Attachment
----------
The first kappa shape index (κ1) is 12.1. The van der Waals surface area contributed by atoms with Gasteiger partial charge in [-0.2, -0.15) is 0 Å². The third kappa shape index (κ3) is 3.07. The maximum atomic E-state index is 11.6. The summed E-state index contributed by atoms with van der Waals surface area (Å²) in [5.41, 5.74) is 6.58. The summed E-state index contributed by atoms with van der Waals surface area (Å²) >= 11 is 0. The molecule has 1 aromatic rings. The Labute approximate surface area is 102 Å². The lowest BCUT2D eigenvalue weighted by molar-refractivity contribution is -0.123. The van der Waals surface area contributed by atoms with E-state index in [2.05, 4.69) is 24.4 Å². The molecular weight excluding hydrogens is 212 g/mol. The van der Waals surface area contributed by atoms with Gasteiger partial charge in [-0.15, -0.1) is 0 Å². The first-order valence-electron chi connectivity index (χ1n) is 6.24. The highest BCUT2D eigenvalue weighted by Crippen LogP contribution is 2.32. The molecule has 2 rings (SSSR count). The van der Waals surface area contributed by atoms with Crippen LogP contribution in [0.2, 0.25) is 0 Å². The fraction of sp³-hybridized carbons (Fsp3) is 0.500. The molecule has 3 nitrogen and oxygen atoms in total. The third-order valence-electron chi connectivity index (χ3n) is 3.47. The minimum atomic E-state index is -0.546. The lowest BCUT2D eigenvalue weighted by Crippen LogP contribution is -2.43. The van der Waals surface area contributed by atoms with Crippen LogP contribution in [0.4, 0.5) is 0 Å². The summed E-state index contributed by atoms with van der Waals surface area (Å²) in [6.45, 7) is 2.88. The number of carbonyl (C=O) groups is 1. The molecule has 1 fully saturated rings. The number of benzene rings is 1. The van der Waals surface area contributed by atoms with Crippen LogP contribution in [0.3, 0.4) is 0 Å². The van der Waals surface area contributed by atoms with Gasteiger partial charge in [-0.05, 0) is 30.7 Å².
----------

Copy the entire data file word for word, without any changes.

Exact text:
The first kappa shape index (κ1) is 12.1. The van der Waals surface area contributed by atoms with Gasteiger partial charge in [-0.2, -0.15) is 0 Å². The third kappa shape index (κ3) is 3.07. The maximum atomic E-state index is 11.6. The summed E-state index contributed by atoms with van der Waals surface area (Å²) in [5.41, 5.74) is 6.58. The summed E-state index contributed by atoms with van der Waals surface area (Å²) >= 11 is 0. The molecule has 1 aromatic rings. The Labute approximate surface area is 102 Å². The lowest BCUT2D eigenvalue weighted by molar-refractivity contribution is -0.123. The van der Waals surface area contributed by atoms with E-state index in [2.05, 4.69) is 24.4 Å². The molecular weight excluding hydrogens is 212 g/mol. The van der Waals surface area contributed by atoms with Gasteiger partial charge in [-0.15, -0.1) is 0 Å². The first-order valence-electron chi connectivity index (χ1n) is 6.24. The highest BCUT2D eigenvalue weighted by Crippen LogP contribution is 2.32. The molecule has 2 rings (SSSR count). The van der Waals surface area contributed by atoms with Crippen LogP contribution in [0.2, 0.25) is 0 Å². The fraction of sp³-hybridized carbons (Fsp3) is 0.500. The molecule has 3 nitrogen and oxygen atoms in total. The third-order valence-electron chi connectivity index (χ3n) is 3.47. The minimum atomic E-state index is -0.546. The lowest BCUT2D eigenvalue weighted by Crippen LogP contribution is -2.43. The van der Waals surface area contributed by atoms with Crippen LogP contribution in [0.4, 0.5) is 0 Å². The summed E-state index contributed by atoms with van der Waals surface area (Å²) in [6.45, 7) is 2.88. The number of carbonyl (C=O) groups is 1. The molecule has 1 fully saturated rings. The number of benzene rings is 1. The van der Waals surface area contributed by atoms with Crippen LogP contribution in [0.3, 0.4) is 0 Å². The van der Waals surface area contributed by atoms with Gasteiger partial charge in [-0.05, 0) is 30.7 Å².